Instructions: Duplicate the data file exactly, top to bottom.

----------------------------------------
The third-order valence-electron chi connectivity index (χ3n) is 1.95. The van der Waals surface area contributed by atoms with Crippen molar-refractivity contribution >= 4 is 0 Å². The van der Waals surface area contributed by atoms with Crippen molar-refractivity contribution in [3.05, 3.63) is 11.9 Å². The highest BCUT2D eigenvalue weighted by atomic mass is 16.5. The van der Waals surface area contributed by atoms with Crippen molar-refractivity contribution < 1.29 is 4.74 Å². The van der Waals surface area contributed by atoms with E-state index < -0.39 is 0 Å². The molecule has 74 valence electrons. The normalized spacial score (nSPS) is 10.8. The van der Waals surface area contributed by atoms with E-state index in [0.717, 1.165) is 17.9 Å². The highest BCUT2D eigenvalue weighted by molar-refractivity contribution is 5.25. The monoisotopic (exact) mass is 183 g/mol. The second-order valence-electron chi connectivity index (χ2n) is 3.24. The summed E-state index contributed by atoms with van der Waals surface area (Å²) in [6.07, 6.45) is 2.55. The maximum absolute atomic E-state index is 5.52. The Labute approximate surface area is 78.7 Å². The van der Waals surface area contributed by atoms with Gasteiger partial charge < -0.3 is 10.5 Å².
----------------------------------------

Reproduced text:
The third-order valence-electron chi connectivity index (χ3n) is 1.95. The van der Waals surface area contributed by atoms with Crippen molar-refractivity contribution >= 4 is 0 Å². The van der Waals surface area contributed by atoms with Crippen molar-refractivity contribution in [3.05, 3.63) is 11.9 Å². The highest BCUT2D eigenvalue weighted by atomic mass is 16.5. The van der Waals surface area contributed by atoms with Crippen molar-refractivity contribution < 1.29 is 4.74 Å². The van der Waals surface area contributed by atoms with E-state index < -0.39 is 0 Å². The molecule has 74 valence electrons. The normalized spacial score (nSPS) is 10.8. The van der Waals surface area contributed by atoms with E-state index in [0.717, 1.165) is 17.9 Å². The highest BCUT2D eigenvalue weighted by molar-refractivity contribution is 5.25. The monoisotopic (exact) mass is 183 g/mol. The second-order valence-electron chi connectivity index (χ2n) is 3.24. The summed E-state index contributed by atoms with van der Waals surface area (Å²) in [6.07, 6.45) is 2.55. The maximum absolute atomic E-state index is 5.52. The Labute approximate surface area is 78.7 Å². The van der Waals surface area contributed by atoms with Gasteiger partial charge < -0.3 is 10.5 Å².